5. I agree with the essence of what you are saying. The examples you use are so minor, though. I brought a man into our home who proceeded to brutalize and horribly abuse my daughter, and the rest of us, to a lesser degree. How do I forgive that? Why would I love that person, who is now gone from our lives? I know forgiveness frees me to live in the present. I know intellectually that love is all there is, that love is why we are here, but I have trouble even wanting to love such a sick and diseased soul that would abuse children for his own selfish ends. How or why would one forgive or love such a person?

    • Kat, thank you so much for bringing this up, and thank you for sharing your incredible story of hurt and pain.

      I tread delicately and with much compassion on this subject. Please know that your path is your own, and you can take my suggestions if they make you feel better- but if you feel they would cause you undue pain or stress, toss them out immediately. I can only share what has worked for me, with great reverence and respect for the paths that so many others have walked and are walking that are far superior to my own.

      That said, here is my perspective, from a deep and profound understanding of forgiveness as I’ve come to know it.

      It’s important to remember that forgiveness is not about him at all. He is obviously going through life with no thought or care as to who he hurts or who loves him or hates him. Know this: he is in no way affected by your love or hate of him.

      As I mentioned above, choosing to be angry, hold a grudge, be unforgiving of someone only hurts you. It affects your mood, your attitude, your love levels. I have forgiven two people in particular who hurt very deeply. In both cases, I did not contact them after forgiving them. We’ve moved on in life, and I am grateful that I am able to move on without carrying those stories from the past. However, it is not necessary for me to have active relationships with those people- and I don’t think it would benefit them or me. If I see them, I won’t harbor resentment and hate- because that hurts me- but I can treat them like a friendly stranger. If they were to try for more, it wouldn’t make sense to me, because I don’t typically have close relationships with strangers.

      I don’t resist or hate them, but to simply choose to be around other people. When we actively hate and harbor unforgiveness, we’re actually bringing the energy of that person and that situation into the present. Instead, I’m going to choose, EACH MOMENT, what I do love, and who I do want to be around. If that isn’t this person, that’s okay. I feel no hate or ill-will, simply more loving towards something else.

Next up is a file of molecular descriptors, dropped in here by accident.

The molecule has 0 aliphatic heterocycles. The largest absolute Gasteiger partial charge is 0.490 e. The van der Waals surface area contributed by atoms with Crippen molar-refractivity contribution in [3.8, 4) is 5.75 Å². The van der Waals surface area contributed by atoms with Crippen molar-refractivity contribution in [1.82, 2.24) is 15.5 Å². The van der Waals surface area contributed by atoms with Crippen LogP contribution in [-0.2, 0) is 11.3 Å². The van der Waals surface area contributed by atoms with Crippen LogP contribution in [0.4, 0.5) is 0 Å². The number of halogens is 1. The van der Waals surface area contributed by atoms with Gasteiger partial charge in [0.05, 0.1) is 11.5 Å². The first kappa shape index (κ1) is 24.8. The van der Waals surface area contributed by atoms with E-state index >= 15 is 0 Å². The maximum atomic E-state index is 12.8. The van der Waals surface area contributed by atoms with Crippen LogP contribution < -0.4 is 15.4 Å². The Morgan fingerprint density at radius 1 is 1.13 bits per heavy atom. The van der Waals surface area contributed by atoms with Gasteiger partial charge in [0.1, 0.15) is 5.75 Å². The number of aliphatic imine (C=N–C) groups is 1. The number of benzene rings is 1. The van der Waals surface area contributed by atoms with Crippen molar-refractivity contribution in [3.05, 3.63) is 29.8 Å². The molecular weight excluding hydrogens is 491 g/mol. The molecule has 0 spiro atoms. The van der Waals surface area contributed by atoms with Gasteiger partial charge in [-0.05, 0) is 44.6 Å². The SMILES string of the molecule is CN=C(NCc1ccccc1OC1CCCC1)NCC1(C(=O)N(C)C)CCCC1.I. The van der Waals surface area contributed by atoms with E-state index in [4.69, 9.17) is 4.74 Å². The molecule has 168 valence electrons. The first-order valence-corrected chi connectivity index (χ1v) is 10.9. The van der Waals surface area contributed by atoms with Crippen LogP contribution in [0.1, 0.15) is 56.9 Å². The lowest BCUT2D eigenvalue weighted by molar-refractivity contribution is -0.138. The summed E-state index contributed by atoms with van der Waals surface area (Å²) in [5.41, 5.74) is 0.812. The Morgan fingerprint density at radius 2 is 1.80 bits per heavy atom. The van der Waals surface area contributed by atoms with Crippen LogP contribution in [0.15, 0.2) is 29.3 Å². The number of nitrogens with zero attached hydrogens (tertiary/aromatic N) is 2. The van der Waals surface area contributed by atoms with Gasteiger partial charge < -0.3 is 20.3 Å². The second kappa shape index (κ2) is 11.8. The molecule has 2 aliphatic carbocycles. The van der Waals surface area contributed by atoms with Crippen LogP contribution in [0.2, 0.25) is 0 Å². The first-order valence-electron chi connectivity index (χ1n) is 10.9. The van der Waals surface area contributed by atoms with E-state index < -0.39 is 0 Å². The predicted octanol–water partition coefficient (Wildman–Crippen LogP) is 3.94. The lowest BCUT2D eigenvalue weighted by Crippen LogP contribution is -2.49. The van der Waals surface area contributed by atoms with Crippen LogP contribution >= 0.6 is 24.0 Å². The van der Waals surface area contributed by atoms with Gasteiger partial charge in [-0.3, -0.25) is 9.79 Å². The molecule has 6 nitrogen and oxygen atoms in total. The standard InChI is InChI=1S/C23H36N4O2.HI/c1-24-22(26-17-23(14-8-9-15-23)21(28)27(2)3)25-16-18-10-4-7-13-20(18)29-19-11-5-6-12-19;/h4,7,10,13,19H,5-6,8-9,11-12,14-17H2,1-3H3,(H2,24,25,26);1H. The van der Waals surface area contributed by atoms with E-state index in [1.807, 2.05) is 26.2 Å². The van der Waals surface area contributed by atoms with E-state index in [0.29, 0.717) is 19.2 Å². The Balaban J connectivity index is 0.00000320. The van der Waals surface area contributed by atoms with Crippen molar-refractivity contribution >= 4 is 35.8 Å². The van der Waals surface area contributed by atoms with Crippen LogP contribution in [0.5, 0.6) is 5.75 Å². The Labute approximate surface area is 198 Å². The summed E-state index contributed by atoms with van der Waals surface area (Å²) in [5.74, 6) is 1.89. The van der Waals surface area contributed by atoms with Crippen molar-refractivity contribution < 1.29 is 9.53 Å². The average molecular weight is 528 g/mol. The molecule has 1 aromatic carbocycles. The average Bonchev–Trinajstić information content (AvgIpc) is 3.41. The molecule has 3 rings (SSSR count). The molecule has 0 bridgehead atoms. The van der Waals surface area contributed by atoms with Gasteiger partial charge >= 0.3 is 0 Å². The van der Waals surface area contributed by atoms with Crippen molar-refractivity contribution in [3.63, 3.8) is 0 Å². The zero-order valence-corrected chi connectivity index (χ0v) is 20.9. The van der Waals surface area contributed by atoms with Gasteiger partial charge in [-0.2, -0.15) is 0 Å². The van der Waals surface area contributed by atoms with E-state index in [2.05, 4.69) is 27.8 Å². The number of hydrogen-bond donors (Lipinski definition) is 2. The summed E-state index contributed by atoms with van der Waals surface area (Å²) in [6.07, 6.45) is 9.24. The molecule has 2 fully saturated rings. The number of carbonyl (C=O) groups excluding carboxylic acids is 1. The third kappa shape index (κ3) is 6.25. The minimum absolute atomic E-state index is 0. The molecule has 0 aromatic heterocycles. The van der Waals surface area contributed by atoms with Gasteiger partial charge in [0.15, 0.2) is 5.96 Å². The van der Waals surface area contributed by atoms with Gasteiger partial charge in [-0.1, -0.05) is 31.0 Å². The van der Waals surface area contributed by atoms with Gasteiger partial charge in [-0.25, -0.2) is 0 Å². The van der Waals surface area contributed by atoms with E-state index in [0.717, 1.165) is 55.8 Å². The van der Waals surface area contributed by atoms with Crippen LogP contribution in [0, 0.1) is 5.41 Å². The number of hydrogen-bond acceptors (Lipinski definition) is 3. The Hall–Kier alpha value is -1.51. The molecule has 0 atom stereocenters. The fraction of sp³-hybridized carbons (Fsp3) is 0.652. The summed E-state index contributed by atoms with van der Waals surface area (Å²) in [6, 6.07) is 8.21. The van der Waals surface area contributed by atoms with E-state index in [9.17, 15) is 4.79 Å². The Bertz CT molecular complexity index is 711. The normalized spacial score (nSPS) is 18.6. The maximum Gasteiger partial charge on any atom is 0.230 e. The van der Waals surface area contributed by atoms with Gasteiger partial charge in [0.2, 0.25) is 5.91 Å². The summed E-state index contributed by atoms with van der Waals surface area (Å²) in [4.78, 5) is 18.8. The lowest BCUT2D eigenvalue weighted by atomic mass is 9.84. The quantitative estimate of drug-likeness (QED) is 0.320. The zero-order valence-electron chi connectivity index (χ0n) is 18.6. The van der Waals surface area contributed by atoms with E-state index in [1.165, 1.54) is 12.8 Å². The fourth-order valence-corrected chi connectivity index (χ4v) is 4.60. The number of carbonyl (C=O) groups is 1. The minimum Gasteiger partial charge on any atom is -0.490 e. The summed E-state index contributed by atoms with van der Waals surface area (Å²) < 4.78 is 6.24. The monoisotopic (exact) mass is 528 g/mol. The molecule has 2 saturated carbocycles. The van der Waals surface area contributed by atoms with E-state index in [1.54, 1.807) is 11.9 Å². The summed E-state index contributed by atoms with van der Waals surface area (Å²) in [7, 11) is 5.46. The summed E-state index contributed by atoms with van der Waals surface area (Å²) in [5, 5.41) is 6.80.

It’s also important for me to stop telling the stories of how these people hurt me. I can tell you that I had experienced abuse that some have called horrible and appalling. I used to hang on to those stories and tell people about them. Now I see how hanging on to those stories is basically self-abuse- every time I tell the story of how someone hurt me, I’m hurting myself with that story now. They may have hurt me once, but I’m hurting myself again and again. Byron Katie’s work is great for a deeper understanding of this.

      The fact is, the man is not in your life abusing you and your daughter right now. Thank God. And the people in my past are not hurting me now. Thank God. I can only act in this moment, I can only be happy in this moment. Why would I choose to be unhappy just because something happened in the past? If that’s the case, we all, every one of us, have a very good reason for not being happy.

      • Thank you for responding to me, Belle. I agree with you, and do work on not telling the stories of hurt and abuse, and do TRY to live in the moment with joy and love. I did think that it was important to bring up this fact of having things happen that seem to be unforgivable

        I have tried over and over again to release myself of this man and his disease, but seeing my daughter live daily with the pain and PTSD and seemingly be forever scarred is truly difficult. I pray for her to be healed, and see the Great Goddess wrapping her in a blanket of love, yet her pain is still evident. I know that this is her journey and that she will heal in her own time. But still it hurts. And I blame myself too for bringing this monster into our home. Perhaps the one I most need to work on forgiving is myself.

        So I am working on it. Thank you, again, for responding. I do sit with the pain and the guilt, and walk through them, for I know it is the only way to get through to the other side where joy and love await.

        Blessed be.
        ~Kat

  6. Rose Rilling says:

    Hi,
    I love the quote from the Power, either you are giving love or you are not. Very simple and to the point. I believe we are aware when we aren’t giving love; inside, it just doesn’t feel right. So the important thing is to remember, we are all connected and giving love just feels right!!
    Thank you once again for your wise words.

    • Thank you Rose! So true- we do feel it inside. Giving love to others really is just giving it to ourselves- we’re all connected. Withholding that love doesn’t feel good- because we like to feel love, too. Beautiful cycle.
      Love you dearly,
      Belle

  7. I once had a facilitator in a workshop say “the happiest people are those with short memories”. They don’t hold on to the hurt or anger. I try to have a short memory and not project my feelings into someone elses behaviour.